Wind farms and bicycles – two technologies appropriate to a sane, sustainable future.
But more than that, they’re symbolic of that future; there are surely no objects which better symbolise the age towards which we’re moving, too slowly, but surely.
For me the aesthetics of technology is ethical. I love wind turbines like I love bicycles because they’re good, pointing in the right direction.
Of course I know both bicycles and wind farms are hugely, strangely controversial. They’re sometimes ridiculed. But it feels like both are gradually becoming more accepted as inevitably necessary. And though not nearly enough, both are proliferating – wind turbines off our coasts and over our hills, and bicycles … well, where exactly?
A Parliamentary Inquiry is currently investigating how to get Britain cycling. Pay attention to our London-centric media and you’d be forgiven for thinking we’re on the brink of ‘a cycling revolution’. Use of the bicycle is probably rising across some towns and cities, yet so slowly it’s barely a trickle.
My own hunch is that bicycles are proliferating most in people’s imaginations and aspirations. For many Brits their status has upped a notch, and the idea of cycling is less outlandish than it was a year or two ago. And cycling has moved a tiny bit further towards the centre of our collective cultural ideals of good lives and good cities.
There’s a zeitgeist to convert, and we’re waiting for politicians to convert it, because the changes necessary to get Britain cycling must chiefly be made at national level with a huge reallocation of resources away from the car and towards the bicycle.
It’s because I love cycling that I’m involved in debates about cycling’s future, but it’s because I love riding that I’ve some immunity from the emotional roller coaster that involvement in those debates can bring. Sure, I’d like everyone to have cycling in their lives, but at least in the meantime I can enjoy having it in mine.
But I’ve still no road bike. It’s still cold and icy. My world has shrunk. I’m feeling hemmed in.
Parts of north Lancashire and Cumbria close to the coast are clear of snow, but the world just a short way inland remains white.
Unable to go farther afield, today I jumped on my mountain bike to explore little known places close to home. I’ve lived and cycled here 15 years, but there remain roads and tracks within ten miles I’ve rarely been.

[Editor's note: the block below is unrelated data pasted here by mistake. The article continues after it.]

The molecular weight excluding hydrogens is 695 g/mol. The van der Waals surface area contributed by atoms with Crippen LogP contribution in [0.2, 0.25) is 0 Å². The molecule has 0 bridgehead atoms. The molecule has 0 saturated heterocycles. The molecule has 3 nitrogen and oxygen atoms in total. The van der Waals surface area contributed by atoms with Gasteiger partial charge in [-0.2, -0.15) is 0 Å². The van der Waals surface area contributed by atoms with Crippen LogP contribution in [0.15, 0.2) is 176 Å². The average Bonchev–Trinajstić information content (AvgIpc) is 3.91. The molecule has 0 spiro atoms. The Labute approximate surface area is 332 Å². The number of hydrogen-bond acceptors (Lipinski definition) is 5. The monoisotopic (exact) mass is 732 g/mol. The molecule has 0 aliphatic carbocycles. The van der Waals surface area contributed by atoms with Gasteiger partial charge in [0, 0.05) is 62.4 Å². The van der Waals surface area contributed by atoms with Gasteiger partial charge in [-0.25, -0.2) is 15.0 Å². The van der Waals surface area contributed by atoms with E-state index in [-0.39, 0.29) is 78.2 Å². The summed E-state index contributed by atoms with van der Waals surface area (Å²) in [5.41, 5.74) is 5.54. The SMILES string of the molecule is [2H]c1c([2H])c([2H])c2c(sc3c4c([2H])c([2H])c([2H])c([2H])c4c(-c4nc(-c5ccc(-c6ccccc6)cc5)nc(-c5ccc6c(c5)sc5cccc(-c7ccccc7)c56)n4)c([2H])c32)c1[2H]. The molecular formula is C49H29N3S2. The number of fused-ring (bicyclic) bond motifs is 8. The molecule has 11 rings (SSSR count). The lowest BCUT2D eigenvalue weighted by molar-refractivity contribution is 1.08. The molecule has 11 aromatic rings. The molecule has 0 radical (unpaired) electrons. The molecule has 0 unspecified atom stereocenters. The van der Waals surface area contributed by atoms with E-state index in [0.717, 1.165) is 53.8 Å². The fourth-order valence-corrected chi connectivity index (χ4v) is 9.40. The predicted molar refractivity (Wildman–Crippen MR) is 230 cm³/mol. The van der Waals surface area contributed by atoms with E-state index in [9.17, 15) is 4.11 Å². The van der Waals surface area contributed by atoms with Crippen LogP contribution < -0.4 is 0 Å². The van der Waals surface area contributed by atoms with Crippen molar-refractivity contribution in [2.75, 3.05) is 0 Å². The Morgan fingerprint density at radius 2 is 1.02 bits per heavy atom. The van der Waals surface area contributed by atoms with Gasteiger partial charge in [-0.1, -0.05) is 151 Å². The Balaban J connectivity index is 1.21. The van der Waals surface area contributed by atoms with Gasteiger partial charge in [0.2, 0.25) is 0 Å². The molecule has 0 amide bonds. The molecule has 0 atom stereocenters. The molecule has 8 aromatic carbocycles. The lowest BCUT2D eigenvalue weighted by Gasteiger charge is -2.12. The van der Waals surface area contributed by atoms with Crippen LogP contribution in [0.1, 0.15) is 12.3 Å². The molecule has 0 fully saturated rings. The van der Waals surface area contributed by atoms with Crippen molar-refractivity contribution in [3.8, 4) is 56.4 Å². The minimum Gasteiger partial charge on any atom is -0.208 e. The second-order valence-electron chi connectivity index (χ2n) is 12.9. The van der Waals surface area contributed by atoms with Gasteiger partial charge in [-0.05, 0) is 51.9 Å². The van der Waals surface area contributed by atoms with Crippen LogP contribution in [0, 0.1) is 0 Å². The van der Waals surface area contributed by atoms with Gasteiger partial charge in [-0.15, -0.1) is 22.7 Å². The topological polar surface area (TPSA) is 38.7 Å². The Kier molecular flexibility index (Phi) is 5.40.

I rode east across the city, up past the Town Hall and Cathedral, up past Ashton Memorial in Williamson Park, up over the M6 and onto the Forest of Bowland’s north-westerly fringe as it falls unevenly towards the River Lune. (There is no forest by the way – the Forest of Bowland is in fact a vast area of moorland.)
Right onto Little Fell Road, then down Stock-a-Bank towards Littledale. Past Baines Cragg and sharply down to Artle Beck. When my kids were tiny and driving me crazy, these lanes – so quiet yet so close – formed my escape route; an hour away from the house, out here, would lift my spirits and send me home closer to sanity
Up ahead the wind turbines’ slowly rotating blades strike brilliant white in the low winter sun. Their slim white lines have the elegance of the egrets we sometimes see at Leighton Moss, a short way north on Morecambe Bay.
Depending on my position the turbines seem at times close, other times distant. They sometimes take me by surprise, the blades appearing suddenly above, disturbing the point at which land and sky meet. I love riding this compact yet complex topography.
To reach the wind farm I must drop down almost to Brookhouse before climbing up again on a lane I’ve not taken in years. It rises steadily to Caton Moor, the wind farm all the while drawing closer. Up here the drifted snow is deep in places.
This was one of the UK’s first commercial wind farms. When it came into service back in 1994 it produced 11% of the UK’s total wind energy. Wind technologies have developed fast, and in 2005 its original ten turbines were replaced with the current eight. Their combined capacity is 16 MW, enough energy to power 10,000 homes.
I ride reverentially between the white giants standing in the snow. They’re so high (55 metres) they make me and my bike feel really puny.
Standing alongside one I turn my head to see its blades (35 metres long) tumbling one by one from the sky toward me. It’s like staring into the heights of a great cathedral, only better, much better. I feel giddy, overawed.
Cyclists know the wind’s power. We feel its pull and push. When it lends a hand the world seems easier. When it’s in our faces we hunker down and push harder. We know its noise too – the way it roars, at times so loud it’s hard to hear the words of the person riding beside you.
Where would cycling be without the wind?
A bridleway follows Kirkby Gill off the moor down to the Lune. Where it’s not covered with ice its surface is full of brick. I drop out of the snow and under the aerial ropeway which until recently took clay from the pits above to Claughton brickworks below. Just before Claughton a little track goes east through Farleton where I join the main road.
I follow the Lune downstream to home. I’m glad to have been forced into this little ride, but I’m a coiled spring waiting for my road bike and milder weather to return so that my corner of the cycling world can open up again. It’s snowing now, as I write, but a thaw is on the way.